I grabbed lunch at a surprisingly subdued meeting between House Minority Leader John Boehner (R-Ohio) and around 50 conservative bloggers, reporters, and think-tankers. The American Spectator and Americans for Tax Reform hosted. Boehner's message of the day was "American-made energy," his buzz word for the campaign that Republicans will run against Democrats who refuse to drill in Alaska, shale, or offshore deposits. And most of the questions politely focused on energy.
My one question was about Bob Barr. Boehner said he hadn't talked to Barr since he launched his Libertarian presidential bid, but "if I were talking to a conservative I'd suggest that they allow their vote to count and vote for John McCain. Bob Barr's not going to win." When I asked what he thought of the idea that a Barr vote would shock the GOP into reforming itself (in a more libertarian direction, one assumes), Boehner flashed a get-real kind of smile. "A vote for Bob Barr—you might as well vote for Barack Obama. If you want to throw your vote away, that's fine. But that's what it would be."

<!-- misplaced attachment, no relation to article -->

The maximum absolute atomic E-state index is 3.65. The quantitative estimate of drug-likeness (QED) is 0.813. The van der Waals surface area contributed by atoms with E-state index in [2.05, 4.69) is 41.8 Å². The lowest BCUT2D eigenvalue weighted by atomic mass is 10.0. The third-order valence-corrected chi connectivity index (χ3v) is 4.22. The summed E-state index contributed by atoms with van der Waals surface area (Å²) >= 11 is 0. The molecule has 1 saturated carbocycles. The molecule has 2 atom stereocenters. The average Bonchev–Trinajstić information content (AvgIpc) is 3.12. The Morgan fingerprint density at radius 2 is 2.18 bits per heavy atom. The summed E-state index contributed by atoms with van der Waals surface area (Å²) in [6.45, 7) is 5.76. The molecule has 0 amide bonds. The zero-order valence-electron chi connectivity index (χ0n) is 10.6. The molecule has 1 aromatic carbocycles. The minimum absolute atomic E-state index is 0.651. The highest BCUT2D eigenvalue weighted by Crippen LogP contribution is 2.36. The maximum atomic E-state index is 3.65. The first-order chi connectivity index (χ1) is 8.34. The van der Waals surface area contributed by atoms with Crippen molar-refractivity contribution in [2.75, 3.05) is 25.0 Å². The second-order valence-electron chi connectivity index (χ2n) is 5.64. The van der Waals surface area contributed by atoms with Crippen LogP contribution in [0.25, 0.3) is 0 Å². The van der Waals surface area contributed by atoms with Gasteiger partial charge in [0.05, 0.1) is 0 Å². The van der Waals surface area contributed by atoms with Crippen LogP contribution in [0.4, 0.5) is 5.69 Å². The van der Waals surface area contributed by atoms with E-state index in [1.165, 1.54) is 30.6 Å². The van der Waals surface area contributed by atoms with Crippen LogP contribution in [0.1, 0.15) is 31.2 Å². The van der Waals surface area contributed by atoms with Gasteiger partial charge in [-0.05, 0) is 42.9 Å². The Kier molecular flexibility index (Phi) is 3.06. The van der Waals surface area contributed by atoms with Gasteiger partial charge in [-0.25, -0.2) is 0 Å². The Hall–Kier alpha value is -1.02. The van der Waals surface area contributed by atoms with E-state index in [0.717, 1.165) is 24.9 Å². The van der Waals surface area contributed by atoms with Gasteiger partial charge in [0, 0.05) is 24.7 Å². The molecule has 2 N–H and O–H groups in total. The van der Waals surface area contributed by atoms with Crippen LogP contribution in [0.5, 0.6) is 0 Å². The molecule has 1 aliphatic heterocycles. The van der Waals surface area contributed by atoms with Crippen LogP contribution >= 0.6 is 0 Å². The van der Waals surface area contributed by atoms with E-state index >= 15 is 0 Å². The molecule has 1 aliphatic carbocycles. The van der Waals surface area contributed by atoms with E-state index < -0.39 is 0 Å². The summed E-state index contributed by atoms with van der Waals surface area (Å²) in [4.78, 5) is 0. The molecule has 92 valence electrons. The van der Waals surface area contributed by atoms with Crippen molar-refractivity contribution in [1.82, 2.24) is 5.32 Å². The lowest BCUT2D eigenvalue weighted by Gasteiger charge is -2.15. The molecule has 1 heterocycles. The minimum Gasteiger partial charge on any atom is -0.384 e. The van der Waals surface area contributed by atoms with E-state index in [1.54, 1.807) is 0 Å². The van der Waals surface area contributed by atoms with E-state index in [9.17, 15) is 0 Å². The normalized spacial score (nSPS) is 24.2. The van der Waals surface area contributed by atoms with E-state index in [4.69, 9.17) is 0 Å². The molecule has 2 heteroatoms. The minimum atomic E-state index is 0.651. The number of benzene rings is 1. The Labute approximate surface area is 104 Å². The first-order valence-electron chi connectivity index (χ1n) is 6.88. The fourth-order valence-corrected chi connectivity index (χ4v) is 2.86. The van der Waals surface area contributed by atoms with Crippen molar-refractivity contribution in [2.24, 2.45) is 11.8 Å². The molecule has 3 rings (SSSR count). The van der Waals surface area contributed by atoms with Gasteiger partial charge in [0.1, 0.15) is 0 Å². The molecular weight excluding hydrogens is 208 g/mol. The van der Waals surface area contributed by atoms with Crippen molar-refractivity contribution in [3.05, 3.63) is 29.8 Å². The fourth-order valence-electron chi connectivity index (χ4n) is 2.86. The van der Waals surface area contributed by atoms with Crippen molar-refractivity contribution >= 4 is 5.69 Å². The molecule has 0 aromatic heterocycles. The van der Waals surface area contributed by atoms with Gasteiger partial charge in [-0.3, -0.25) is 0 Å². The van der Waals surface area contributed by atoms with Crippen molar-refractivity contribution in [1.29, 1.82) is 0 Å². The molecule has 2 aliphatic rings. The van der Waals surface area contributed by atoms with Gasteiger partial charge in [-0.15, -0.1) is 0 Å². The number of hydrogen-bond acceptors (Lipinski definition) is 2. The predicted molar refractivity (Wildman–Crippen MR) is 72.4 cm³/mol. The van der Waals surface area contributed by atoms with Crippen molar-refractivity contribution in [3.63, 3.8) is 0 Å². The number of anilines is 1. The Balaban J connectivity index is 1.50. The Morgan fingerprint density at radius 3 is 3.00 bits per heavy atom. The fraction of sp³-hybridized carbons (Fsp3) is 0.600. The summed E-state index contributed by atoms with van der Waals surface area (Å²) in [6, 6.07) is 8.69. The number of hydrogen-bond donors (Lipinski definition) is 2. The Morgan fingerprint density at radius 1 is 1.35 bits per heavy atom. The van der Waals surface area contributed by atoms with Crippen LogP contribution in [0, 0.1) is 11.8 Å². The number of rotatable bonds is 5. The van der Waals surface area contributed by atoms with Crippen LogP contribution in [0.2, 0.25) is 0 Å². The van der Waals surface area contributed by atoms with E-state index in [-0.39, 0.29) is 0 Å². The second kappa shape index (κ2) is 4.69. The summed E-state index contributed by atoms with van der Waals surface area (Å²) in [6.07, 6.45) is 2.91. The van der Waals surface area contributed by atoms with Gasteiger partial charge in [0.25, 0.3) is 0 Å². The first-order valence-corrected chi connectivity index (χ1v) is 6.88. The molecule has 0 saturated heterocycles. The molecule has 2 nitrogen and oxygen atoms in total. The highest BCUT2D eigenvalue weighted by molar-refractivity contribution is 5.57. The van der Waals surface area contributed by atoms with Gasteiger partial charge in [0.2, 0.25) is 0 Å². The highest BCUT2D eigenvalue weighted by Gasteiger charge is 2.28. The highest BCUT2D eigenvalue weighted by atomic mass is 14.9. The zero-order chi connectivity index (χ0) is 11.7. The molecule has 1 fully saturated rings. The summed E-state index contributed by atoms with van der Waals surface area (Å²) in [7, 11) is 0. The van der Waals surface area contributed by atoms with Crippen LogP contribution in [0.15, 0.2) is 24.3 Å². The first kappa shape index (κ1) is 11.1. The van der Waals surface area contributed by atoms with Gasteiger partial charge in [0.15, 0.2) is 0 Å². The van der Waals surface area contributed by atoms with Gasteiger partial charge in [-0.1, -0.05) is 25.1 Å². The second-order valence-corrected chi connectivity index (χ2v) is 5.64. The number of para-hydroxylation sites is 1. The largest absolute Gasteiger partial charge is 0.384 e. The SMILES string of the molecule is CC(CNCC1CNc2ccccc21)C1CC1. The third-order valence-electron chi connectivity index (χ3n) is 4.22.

Phillip Klein of the American Spectator (and occasionally of reason), teeing off Boehner's talk of "reform," asked why Rep. Jeff Flake (R-Ariz.) didn't get a seat on the House Appropriations Committee. "The steering committee decided that another member was more qualified for the job," Boehner said, "and the steering committee made that decision. I know that a lot of people control the steering committee. I wish I did!"
Michael Barone asked Boehner an open-ended question about the party's chances of taking back the House. "John McCain has a good chance of winning," Boehner said. The implication of that dodge was pretty obvious. When James Poulos asked a follow-up question about House retirements, Boehner said the party had a good chance in "23 or 24" of the seats opened up by Republican departures. There have been 30 such departures.